Saturday, July 27, 2013

Daughter : A Surf Film Review

I've always felt like an outsider.  I think maybe that's why I've always been an outsider.  I was an awkward kid given to playing alone in my room.  I was the apple in every bully's eye for a period of time.  I switched schools, tried to find my place, switched back.  The regular kids distrusted me, I wasn't smart enough to be a nerd and the jocks despised me. But there was nothing Trench Coat Mafia about me, I wasn't that despondent, just on my own.  I started fantasizing about ways to get out early, finding those surfing magazines on the magazine rack at Thompson's Drug, watching as my brothers moved off to California.

I didn't as much start surfing as it came to me mid-stream.  Perhaps earlier mid-stream than some, but tardy enough to feed my neurosis. I've never felt much like the surfer's surfer anyhow.  My wife comes from much older surfy stock, being the product of a beach-side, native Californian household with bespoke Phil Edwards balsas hanging on the walls, the sort actually ridden in Hawaii when that was still an anomaly.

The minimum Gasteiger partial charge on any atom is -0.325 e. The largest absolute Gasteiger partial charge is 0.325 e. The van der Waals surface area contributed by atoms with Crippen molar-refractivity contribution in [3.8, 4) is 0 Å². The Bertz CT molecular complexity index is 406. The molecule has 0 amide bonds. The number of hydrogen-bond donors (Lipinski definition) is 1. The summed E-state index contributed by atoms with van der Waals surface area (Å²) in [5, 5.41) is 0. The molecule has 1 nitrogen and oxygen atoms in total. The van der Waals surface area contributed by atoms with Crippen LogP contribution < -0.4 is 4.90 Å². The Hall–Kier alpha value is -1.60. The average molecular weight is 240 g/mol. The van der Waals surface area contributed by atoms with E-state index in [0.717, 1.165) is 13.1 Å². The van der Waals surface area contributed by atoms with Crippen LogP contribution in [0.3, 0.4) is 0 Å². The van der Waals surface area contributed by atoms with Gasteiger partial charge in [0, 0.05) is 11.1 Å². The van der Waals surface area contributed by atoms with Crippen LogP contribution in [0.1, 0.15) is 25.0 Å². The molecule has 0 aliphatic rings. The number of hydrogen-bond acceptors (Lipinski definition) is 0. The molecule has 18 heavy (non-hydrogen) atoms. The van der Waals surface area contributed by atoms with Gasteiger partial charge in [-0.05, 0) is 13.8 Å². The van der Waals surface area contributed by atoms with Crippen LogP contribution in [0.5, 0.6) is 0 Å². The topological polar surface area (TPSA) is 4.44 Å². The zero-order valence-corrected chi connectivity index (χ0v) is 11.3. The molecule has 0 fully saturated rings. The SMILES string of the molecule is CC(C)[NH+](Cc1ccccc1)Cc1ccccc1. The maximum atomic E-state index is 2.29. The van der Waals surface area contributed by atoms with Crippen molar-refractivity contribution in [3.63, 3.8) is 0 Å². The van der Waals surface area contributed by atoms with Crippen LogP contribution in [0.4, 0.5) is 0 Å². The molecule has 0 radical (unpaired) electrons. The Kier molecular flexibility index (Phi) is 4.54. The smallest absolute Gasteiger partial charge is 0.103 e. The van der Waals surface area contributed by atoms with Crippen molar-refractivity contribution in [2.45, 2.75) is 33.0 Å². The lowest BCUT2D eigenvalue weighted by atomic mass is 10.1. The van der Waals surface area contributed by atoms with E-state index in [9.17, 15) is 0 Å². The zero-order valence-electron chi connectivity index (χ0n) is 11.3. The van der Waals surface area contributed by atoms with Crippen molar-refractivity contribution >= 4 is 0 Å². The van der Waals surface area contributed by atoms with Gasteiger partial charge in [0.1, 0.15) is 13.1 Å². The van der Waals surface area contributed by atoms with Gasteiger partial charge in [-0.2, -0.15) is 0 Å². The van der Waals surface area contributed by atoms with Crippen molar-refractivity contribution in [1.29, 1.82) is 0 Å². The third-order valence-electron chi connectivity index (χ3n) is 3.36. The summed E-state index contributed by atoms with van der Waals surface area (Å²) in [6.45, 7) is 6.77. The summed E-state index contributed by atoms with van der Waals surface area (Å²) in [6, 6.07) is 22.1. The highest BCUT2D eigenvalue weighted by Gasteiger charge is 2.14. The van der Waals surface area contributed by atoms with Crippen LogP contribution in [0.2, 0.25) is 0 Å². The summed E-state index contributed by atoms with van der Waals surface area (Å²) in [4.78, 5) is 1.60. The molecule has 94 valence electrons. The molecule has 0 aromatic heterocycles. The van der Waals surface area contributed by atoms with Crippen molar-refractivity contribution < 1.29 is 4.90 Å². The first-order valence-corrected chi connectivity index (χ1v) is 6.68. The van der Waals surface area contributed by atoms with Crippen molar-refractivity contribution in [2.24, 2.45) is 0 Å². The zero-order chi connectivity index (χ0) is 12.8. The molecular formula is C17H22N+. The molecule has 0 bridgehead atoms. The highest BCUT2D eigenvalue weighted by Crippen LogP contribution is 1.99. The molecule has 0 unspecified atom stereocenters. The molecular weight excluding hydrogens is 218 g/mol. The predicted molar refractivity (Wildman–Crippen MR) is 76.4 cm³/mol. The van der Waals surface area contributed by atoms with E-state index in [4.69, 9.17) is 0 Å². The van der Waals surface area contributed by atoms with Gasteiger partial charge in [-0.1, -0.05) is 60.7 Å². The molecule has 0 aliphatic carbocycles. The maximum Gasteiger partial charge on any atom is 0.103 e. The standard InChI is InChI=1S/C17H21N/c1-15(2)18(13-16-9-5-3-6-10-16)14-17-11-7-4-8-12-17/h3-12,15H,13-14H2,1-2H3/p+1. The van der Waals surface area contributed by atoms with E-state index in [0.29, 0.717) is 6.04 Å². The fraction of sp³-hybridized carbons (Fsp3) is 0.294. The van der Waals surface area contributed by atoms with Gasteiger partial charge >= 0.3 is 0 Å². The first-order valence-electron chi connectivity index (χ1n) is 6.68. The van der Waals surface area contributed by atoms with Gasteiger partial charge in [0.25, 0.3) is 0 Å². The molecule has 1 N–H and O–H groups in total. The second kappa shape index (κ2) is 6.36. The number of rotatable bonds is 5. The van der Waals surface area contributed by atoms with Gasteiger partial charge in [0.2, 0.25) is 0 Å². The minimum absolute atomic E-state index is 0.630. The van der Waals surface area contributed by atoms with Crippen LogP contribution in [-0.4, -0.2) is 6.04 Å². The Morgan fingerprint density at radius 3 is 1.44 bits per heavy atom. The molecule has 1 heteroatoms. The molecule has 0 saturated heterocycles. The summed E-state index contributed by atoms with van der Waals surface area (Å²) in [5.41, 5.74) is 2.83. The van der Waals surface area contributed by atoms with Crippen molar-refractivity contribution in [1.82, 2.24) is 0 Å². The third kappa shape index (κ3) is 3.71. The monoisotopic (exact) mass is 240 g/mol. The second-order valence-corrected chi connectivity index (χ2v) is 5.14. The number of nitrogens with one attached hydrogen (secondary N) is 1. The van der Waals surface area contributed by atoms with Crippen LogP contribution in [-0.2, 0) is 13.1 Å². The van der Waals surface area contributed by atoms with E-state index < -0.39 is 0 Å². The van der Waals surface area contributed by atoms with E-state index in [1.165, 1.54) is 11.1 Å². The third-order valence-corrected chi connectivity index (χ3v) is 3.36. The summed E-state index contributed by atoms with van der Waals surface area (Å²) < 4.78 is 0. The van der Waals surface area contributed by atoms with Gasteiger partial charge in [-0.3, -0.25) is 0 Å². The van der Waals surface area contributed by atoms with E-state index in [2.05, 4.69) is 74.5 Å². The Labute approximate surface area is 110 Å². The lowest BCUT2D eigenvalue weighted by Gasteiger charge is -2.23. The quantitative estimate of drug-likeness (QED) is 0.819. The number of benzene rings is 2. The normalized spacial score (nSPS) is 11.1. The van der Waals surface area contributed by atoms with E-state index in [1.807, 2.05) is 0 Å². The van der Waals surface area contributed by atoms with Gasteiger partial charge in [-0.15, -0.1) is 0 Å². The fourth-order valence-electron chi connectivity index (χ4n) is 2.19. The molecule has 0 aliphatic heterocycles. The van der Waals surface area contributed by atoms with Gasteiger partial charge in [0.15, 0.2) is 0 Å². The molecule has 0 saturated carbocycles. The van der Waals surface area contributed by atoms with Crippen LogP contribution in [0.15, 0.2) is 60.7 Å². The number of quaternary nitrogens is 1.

We sometimes laugh about the fact that she married a "surfer."  Of course the obvious caveat being how much I don't think of myself as a "surfer" and how perhaps "unsurferish" I might have looked to her.  See, she wanted to get away from all that lazy beach stuff as soon as possible.  Her words, not mine.  It's no wonder we found ourselves in New York.  And we see how successful that strategy has worked, but such is the pull of the ocean. No fighting it.

So when you tell a wife like mine that the date will consist of going to see a surf film, well, you can imagine the screwy eyeballs in return.  But I've gone to enough dance performances to warrant a free pass on this front and so we found ourselves last night at the SMASH Fest watching Daughter.

By way of review I'll say this: as we sat nearer the back than the front, I could feel her settle in and actually start to semi-enjoy the film.  We actually whispered opinions about the surfing.  Little asides about the weight in one rider's feet versus the weight in the belly of another, a comment here about how properly the music matched each section, a couple laughs over a few of the arty interludes there.  

I liked the film very much.  I thought the pacing was tight and survivable, the surfing taut with aesthetic problem-solving, and the sensibility right down my alley.

But more importantly, wifey liked it.  And really, she is the surfing aficionado in the family.

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